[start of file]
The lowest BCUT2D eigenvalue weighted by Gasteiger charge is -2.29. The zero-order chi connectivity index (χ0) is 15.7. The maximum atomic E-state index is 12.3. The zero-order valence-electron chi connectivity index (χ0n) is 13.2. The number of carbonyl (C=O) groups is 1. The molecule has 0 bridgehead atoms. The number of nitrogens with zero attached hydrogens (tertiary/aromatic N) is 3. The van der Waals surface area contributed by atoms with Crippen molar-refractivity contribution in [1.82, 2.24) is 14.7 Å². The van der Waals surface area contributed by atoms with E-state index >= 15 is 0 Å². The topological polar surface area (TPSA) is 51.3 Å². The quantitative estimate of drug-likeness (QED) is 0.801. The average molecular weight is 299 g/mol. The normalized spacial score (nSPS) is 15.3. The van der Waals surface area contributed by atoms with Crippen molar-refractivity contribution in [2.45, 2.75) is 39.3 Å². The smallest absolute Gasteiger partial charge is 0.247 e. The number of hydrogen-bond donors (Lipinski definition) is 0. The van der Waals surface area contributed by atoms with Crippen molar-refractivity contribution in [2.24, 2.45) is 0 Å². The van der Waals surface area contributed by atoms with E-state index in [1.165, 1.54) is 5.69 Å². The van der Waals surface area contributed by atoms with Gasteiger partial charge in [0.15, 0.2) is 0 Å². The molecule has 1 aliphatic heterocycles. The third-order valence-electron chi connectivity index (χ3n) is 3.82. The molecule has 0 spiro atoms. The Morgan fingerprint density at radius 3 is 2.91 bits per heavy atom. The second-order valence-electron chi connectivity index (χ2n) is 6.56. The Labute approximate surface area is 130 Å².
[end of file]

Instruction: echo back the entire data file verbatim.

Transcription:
The lowest BCUT2D eigenvalue weighted by Gasteiger charge is -2.29. The zero-order chi connectivity index (χ0) is 15.7. The maximum atomic E-state index is 12.3. The zero-order valence-electron chi connectivity index (χ0n) is 13.2. The number of carbonyl (C=O) groups is 1. The molecule has 0 bridgehead atoms. The number of nitrogens with zero attached hydrogens (tertiary/aromatic N) is 3. The van der Waals surface area contributed by atoms with Crippen molar-refractivity contribution in [1.82, 2.24) is 14.7 Å². The van der Waals surface area contributed by atoms with E-state index >= 15 is 0 Å². The topological polar surface area (TPSA) is 51.3 Å². The quantitative estimate of drug-likeness (QED) is 0.801. The average molecular weight is 299 g/mol. The normalized spacial score (nSPS) is 15.3. The van der Waals surface area contributed by atoms with Crippen molar-refractivity contribution in [2.45, 2.75) is 39.3 Å². The smallest absolute Gasteiger partial charge is 0.247 e. The number of hydrogen-bond donors (Lipinski definition) is 0. The van der Waals surface area contributed by atoms with Crippen molar-refractivity contribution in [2.24, 2.45) is 0 Å². The van der Waals surface area contributed by atoms with E-state index in [1.165, 1.54) is 5.69 Å². The van der Waals surface area contributed by atoms with Gasteiger partial charge in [0.15, 0.2) is 0 Å². The molecule has 1 aliphatic heterocycles. The third-order valence-electron chi connectivity index (χ3n) is 3.82. The molecule has 0 spiro atoms. The Morgan fingerprint density at radius 3 is 2.91 bits per heavy atom. The second-order valence-electron chi connectivity index (χ2n) is 6.56. The Labute approximate surface area is 130 Å².